Both parents were concerned that Michael was suffering from problems similar to those of the sister who had died fifteen months before his birth.
Tanya did most of the talking. The twenty-nine-year-old mother rattled off the names and dates of medical procedures her son had endured. She provided the information in an extremely clear, ordered fashion. Her chronology left nothing out, so there was no need to backtrack on a point missed along the way. That she was able to do so could not have been a surprise. Not only was she the boy’s mother, she also told Dr. Kelly she was a trained nurse.
Amid the medical diatribe was good news. Thankfully, Michael had not had any apnea episodes for a while. He was no longer on seizure medications—dosages of Tegretol, pheno-barbital, Dilantin had all been discontinued by April. He had been off a home apnea monitor since December of 1986.
Dr. Kelly took a single page of notes and told the Reids he was looking forward to taking care of their son’s neurological problems. For regular pediatric care, the neurologist gave Tanya and Jim the name Dr. Leonard Gangeness, a pediatrician nearing retirement whom some young residents had fondly nicknamed “Old Bear.”
During the mornings of that week in late May, Tanya scouted the area for a house while her husband was at work, getting up to speed on his new job. Since the Reids would be taking a financial hit with the sale of the house in Amarillo, they quickly decided houses in suburban Des Moines were too expensive, beyond a practical reach.
Jim and Tanya found an apartment in Urbandale, one of Des Moines’s bedroom communities. The complex was located near the Sherwood Forest Shopping Center—one of those pseudo-Tudor developments more akin to a bargain-basement Disneyland than a replica of Merry Olde England. The massive maze of apartments and town houses called Nottingham Square was built on an incline overlooking the Kmart on Hickman Road. The units, clustered in groups of six, were painted gray and beige and trimmed in dark timbers. Each apartment had two floors, cut-loop carpeting, a balcony, and a patio. Some had views of the back side of the Kmart. And during springtime, and sometimes into summer, the cloying scent of blooming lilacs hung in the moist air like damp clothing on a line.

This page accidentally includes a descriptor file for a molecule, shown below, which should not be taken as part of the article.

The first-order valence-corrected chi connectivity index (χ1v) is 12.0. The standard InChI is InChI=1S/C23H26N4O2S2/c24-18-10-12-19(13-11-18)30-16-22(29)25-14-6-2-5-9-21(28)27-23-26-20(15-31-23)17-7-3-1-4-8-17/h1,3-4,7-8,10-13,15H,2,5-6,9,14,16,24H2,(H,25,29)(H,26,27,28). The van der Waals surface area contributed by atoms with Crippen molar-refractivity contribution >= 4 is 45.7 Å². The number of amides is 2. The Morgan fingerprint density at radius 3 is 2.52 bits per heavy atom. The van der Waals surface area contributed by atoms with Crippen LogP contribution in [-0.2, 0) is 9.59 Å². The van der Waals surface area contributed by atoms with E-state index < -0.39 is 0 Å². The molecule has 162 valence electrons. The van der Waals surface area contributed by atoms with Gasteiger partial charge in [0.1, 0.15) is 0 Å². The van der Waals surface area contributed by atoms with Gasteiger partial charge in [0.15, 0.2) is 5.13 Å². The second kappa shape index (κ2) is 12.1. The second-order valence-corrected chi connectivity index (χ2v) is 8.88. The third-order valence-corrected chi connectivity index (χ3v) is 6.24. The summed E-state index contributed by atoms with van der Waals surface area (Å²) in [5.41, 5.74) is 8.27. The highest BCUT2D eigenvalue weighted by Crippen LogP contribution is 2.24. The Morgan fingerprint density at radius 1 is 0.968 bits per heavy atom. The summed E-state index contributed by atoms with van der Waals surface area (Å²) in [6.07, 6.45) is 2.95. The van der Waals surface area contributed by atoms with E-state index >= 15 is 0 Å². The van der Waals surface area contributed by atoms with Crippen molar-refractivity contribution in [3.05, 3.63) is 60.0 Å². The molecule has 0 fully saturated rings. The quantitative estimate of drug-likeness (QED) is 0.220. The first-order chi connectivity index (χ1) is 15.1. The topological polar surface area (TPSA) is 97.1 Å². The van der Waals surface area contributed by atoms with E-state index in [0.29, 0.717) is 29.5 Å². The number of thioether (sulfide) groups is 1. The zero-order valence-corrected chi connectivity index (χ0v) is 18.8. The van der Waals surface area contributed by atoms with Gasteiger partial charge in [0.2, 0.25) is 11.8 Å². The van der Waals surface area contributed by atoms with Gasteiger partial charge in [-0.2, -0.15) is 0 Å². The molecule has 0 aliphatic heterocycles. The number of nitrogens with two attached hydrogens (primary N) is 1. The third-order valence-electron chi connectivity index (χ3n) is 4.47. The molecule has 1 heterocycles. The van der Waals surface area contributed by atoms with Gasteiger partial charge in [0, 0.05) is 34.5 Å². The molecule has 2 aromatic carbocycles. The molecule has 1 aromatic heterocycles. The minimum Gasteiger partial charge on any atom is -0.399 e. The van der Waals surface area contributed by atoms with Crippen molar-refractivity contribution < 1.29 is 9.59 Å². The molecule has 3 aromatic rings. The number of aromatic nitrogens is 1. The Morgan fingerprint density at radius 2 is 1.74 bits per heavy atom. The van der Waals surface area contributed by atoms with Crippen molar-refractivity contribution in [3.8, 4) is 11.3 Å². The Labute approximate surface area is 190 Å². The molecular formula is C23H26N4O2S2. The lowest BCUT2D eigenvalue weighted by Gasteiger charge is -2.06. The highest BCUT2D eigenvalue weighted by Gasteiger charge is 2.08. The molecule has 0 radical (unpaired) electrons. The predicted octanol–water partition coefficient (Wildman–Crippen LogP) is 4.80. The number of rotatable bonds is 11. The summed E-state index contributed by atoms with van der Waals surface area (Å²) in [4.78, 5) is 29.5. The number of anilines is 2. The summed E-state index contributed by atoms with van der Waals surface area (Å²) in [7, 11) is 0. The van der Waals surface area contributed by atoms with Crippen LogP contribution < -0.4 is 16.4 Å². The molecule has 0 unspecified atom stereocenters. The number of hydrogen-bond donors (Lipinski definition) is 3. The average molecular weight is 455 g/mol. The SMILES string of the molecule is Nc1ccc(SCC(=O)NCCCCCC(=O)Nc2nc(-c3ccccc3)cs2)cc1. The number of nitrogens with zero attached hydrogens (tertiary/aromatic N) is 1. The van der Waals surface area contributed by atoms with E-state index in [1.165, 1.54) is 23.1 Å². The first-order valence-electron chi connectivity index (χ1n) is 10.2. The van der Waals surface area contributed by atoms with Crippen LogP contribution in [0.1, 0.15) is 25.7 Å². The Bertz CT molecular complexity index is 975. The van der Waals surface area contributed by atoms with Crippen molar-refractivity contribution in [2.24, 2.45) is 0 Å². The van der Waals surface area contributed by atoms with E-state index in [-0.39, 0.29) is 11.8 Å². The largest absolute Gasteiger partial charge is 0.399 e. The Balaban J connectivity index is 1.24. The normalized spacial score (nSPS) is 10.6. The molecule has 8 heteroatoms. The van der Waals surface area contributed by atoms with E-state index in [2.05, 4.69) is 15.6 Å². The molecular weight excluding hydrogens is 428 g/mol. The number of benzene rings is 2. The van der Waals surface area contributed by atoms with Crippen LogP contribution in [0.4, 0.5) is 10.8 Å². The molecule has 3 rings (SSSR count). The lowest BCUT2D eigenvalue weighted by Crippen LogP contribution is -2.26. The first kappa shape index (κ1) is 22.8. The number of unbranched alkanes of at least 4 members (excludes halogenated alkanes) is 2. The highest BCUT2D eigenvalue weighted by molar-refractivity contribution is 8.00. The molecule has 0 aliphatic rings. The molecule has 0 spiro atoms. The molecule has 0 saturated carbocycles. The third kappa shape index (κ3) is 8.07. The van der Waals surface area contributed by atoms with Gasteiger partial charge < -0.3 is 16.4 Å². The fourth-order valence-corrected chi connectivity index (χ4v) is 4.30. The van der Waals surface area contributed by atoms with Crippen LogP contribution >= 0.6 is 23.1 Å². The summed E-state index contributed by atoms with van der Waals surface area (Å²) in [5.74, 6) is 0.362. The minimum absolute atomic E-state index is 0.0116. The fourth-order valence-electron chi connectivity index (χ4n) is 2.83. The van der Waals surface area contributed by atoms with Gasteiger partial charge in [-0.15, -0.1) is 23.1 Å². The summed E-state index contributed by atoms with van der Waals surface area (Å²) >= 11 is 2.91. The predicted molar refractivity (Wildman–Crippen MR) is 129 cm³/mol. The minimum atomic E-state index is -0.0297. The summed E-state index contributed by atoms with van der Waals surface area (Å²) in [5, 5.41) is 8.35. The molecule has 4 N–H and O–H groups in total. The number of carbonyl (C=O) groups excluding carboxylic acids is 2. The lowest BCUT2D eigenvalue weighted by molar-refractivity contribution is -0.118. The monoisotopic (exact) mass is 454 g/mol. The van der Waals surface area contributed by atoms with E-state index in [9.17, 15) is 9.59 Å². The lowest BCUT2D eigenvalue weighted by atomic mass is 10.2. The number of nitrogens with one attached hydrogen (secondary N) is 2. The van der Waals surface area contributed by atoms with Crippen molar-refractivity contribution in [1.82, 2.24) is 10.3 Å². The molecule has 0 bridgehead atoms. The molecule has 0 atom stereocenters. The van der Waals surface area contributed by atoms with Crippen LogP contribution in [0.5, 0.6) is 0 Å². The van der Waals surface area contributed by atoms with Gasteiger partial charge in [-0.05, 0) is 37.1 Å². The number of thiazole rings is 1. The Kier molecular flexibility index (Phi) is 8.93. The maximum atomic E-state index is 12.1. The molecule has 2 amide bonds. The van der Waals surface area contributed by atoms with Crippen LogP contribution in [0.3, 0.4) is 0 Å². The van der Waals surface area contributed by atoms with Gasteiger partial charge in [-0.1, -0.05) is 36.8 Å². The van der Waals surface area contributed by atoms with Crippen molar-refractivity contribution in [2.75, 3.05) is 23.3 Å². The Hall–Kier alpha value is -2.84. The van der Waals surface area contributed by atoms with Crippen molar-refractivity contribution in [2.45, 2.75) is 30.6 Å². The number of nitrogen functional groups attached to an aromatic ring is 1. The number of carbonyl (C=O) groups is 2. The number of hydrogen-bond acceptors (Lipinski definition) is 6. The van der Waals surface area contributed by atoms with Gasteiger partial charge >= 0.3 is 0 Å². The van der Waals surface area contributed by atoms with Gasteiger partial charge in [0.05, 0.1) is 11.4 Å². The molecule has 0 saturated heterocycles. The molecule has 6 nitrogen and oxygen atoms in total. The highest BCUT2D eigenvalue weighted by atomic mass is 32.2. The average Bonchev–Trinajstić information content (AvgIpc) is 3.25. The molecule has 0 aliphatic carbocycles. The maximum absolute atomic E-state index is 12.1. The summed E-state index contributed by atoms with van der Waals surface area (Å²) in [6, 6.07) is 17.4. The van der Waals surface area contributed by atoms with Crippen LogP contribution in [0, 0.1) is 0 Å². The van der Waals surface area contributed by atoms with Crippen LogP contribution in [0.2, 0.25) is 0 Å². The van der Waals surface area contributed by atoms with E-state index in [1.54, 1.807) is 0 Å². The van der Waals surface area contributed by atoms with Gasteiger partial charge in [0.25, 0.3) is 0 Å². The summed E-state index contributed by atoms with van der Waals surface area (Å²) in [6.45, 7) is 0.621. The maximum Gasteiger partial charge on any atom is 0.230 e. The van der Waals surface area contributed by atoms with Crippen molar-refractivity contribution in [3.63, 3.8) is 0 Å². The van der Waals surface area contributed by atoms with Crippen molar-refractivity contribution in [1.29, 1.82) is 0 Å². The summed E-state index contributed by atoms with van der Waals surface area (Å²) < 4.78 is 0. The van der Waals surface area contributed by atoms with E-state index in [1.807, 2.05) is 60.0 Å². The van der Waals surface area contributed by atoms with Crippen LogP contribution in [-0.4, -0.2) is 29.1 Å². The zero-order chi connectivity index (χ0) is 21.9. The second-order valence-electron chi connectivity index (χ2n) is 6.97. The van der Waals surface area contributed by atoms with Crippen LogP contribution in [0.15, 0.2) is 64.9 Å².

Tanya liked the fact that Nottingham Square was close to the grade school, and that it appeared many of the families who lived there had young children. She thought the apartment itself was adequate, though a lot smaller than the homes they had owned in Texas and Illinois. When one became available, they planned to move into one of the roomier town houses.
It didn’t matter much, though; neither husband nor wife planned on staying in Des Moines very long.
This was not going to be home.
BACK IN Texas, good-byes and unfinished business were in order.
On June 27, before leaving for Iowa, Tanya Reid carried her son into a pediatric clinic in Amarillo. Not only did he have a sore throat, but the second toe on Michael’s right foot was infected. Tanya told the doctor her little boy had “stubbed his toe.” The two-year-old’s toenail was removed and antibiotics were prescribed for the infection.